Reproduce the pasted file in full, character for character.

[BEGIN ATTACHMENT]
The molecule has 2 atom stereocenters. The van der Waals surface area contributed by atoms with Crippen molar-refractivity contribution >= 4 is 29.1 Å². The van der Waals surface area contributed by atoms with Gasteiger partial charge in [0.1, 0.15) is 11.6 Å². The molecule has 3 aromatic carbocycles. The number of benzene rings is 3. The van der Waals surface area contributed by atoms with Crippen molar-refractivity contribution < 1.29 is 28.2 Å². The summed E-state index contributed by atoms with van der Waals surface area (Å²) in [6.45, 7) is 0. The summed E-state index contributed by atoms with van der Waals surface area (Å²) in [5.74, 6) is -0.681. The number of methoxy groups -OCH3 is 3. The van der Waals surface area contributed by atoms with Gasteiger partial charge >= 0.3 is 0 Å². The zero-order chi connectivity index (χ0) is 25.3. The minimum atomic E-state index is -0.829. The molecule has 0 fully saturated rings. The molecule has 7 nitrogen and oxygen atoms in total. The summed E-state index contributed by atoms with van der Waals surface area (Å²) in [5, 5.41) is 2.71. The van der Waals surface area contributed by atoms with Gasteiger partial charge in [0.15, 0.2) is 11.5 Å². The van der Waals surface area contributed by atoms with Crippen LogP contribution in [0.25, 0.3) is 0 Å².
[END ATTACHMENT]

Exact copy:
The molecule has 2 atom stereocenters. The van der Waals surface area contributed by atoms with Crippen molar-refractivity contribution >= 4 is 29.1 Å². The van der Waals surface area contributed by atoms with Gasteiger partial charge in [0.1, 0.15) is 11.6 Å². The molecule has 3 aromatic carbocycles. The number of benzene rings is 3. The van der Waals surface area contributed by atoms with Crippen molar-refractivity contribution < 1.29 is 28.2 Å². The summed E-state index contributed by atoms with van der Waals surface area (Å²) in [6.45, 7) is 0. The summed E-state index contributed by atoms with van der Waals surface area (Å²) in [5.74, 6) is -0.681. The number of methoxy groups -OCH3 is 3. The van der Waals surface area contributed by atoms with Gasteiger partial charge >= 0.3 is 0 Å². The zero-order chi connectivity index (χ0) is 25.3. The minimum atomic E-state index is -0.829. The molecule has 0 fully saturated rings. The molecule has 7 nitrogen and oxygen atoms in total. The summed E-state index contributed by atoms with van der Waals surface area (Å²) in [5, 5.41) is 2.71. The van der Waals surface area contributed by atoms with Gasteiger partial charge in [0.15, 0.2) is 11.5 Å². The van der Waals surface area contributed by atoms with Crippen LogP contribution in [0.25, 0.3) is 0 Å².